This is starting to get a little repetitive. Lining up for a cyclocross race. My shoes already muddy and damp. My bicycle momentarily clean. Momentarily, because as soon as the whistle blows, and my already elevated heart rate jumps into the stratosphere, I will barrel down a gravelly straight away, praying that my tires continue to maintain contact with its surface, and then launch into a mud puddle where there is nothing to do but ride down the middle of it blinded by the tire spray of the rider in front of me.
Or it could be slightly different. For a change, I was on the front row, barely, but thankfully (crashing on the first lap of two C1 races is not a good way to earn valuable UCI points). The course was muddy, there was no denying that, and it was likely that I would be covered in mud in seconds. And I was. I entered the first turn in the mix, not in front, but not too far back thanks to the uphill start. Weirdly, a few women on the inside took a grass line up the hill as it gently edged to the left, cutting the corner, and forcing me off my line as the riders on my left turned into me with the road. I squeezed myself out and around to the left to reset my sprint, and entered the first slimy downhill turn in traffic. I fought my tires for traction as I did the double wheel slide, and climbed out of the turn as the course narrowed into a switchback. It was slippier than I had anticipated, and I had to put an emergency foot down, gracelessly pivoting as I tried to avoid the treacherous tape.
The first set of barriers came quickly, and it was here that I settled into race mode. The muscle memory took over for the dismount/bounding/remount and I needed to move up in the group. If managed third position as BethAnn, Courtenay, and I approached the series of telephone poles that had been laid in our path just past a sloppy turn on an uphill slope. Courtenay lost her footing in the dismount (quickly recovering), and the three of us ran nearly side-by-side, bikes held high over the expertly engineered "Belgian six-pack". On the remount, I jammed my already mud-packed cleats on the pedals and fought for position along the short straightaways that led into the woods, wanting to be first, but conceding the lead to Courtenay.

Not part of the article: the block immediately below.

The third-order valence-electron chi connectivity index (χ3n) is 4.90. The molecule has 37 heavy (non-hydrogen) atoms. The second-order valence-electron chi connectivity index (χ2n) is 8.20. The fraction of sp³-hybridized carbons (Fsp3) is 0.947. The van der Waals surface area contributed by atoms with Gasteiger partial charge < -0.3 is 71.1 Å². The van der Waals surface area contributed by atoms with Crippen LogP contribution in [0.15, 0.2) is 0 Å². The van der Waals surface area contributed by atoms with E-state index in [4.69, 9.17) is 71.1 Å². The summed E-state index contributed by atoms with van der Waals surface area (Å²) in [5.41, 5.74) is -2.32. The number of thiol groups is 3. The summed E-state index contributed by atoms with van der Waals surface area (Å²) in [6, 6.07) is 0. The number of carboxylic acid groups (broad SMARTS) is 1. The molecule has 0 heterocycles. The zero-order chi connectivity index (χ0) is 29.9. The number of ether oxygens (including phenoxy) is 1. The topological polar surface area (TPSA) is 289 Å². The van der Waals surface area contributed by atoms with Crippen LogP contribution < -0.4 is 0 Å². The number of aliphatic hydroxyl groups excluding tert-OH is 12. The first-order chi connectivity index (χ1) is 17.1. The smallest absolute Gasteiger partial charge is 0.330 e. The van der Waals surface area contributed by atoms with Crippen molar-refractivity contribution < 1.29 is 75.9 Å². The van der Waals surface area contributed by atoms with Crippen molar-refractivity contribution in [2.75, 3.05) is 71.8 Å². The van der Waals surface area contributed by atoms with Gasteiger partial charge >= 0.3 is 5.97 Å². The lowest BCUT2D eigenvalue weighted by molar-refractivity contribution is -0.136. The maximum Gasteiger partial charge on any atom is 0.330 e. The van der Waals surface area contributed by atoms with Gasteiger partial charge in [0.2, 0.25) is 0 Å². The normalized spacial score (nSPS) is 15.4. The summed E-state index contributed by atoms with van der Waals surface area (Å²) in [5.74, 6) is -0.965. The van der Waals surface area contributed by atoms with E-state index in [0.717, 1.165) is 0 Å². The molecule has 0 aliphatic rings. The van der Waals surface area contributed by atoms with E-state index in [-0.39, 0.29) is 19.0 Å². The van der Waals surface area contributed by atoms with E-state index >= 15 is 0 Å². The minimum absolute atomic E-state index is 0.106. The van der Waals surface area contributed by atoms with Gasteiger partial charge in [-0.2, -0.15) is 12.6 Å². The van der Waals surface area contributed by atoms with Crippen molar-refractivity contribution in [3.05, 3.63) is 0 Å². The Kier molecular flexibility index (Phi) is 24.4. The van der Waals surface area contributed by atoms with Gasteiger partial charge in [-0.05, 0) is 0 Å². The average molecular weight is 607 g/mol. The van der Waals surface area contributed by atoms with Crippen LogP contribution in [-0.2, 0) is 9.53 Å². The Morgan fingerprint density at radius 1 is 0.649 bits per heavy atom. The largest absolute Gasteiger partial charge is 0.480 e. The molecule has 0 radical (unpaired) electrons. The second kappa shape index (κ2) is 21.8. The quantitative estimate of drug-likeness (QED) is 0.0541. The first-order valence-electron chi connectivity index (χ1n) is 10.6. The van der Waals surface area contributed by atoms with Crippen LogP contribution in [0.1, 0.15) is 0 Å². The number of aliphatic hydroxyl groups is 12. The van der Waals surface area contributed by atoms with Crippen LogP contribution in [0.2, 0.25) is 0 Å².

I had chosen not to repractice the tight, off-camber turns on this section once the rains started, fail. A previously rideable little flip of an uphill popped me off the bike in the muck, and I fell to third as BethAnn smoothly negotiated it around me. We approached the stairs cut into a steep incline for a run-up (riders earlier in the day had been able to ride this section... I attempted it but managed to get my endo crash out of the way for the day instead). The remount after this one needed to be quick. We popped out of the woods, swung around a sharp grassy downhill and reentered the trees only to ride off a rooty decline. I bobbled again here, and barely avoided wrapping myself in course tape and fencing. Slightly shaken, I managed to slip my way up a more difficult run-up, this time without the help of stairs, my toe spikes already embedded in mud. Still on Beth Ann's wheel. We were falling behind Courtenay who drilled the lines in the woods, and entered the next series of slimy switchbacks about ten seconds back.
Usually I shine here, loosening up my back end and letting the front tire dictate the lines. But my caboose was too loose, and BethAnn, who I had passed in a straightaway but stayed right with me, commented on it. I needed a fresh bike. I needed clean tires. I needed a redo. I took everything but the redo at the next pit (no redos until the next lap). Courtenay, still 10 seconds in front of me, did the same, but Amanda, just behind me, did not, and she barreled past on the outside line, taking the lead into the next corner. Fresh tires meant good traction, at least for the next few turns, and I approached the Belgian stairs for the second time, in second position once again.
And there it would stay. Courtenay would stay just out of reach. She would choose a bad line on one lap for the staircut run-up, and I would catch up, only to accidentally jam my toe spike into my pedal and fall back. I would continue to bobble that little flip uphill in the woods, even straight-up running it, until the last lap. On lap three, I skipped the pit, and gained valuable seconds, deciding that the tires were clearing on the concrete straightaways and the bike was not picking up enough mud to warrant a change. Neither one of us would pit until the last lap. JP and John were heroes in the pit with clean bikes, as usual, letting me know each time I came around.
I made contact with Courtenay's wheel a couple of times. I was laying down as much power as I could. Third place was out of site behind me, and though I could barely see for the mud in my eyes, and barely breath for the effort, I was thoroughly enjoying myself and gaining confidence in the mud. Perhaps a little too much, as I got cute in a couple of corners in the woods, coming into one of the run ups at the wrong angle, biffing it. It was at this point that I knew she had gotten away for good with less than a half lap to go. I pulled her back within three seconds, but it wasn't enough. There is always tomorrow. And you can guarantee I will be on the start line with a clean bike and damp and muddy shoes, ready to do it all over again.
See.... Told you so.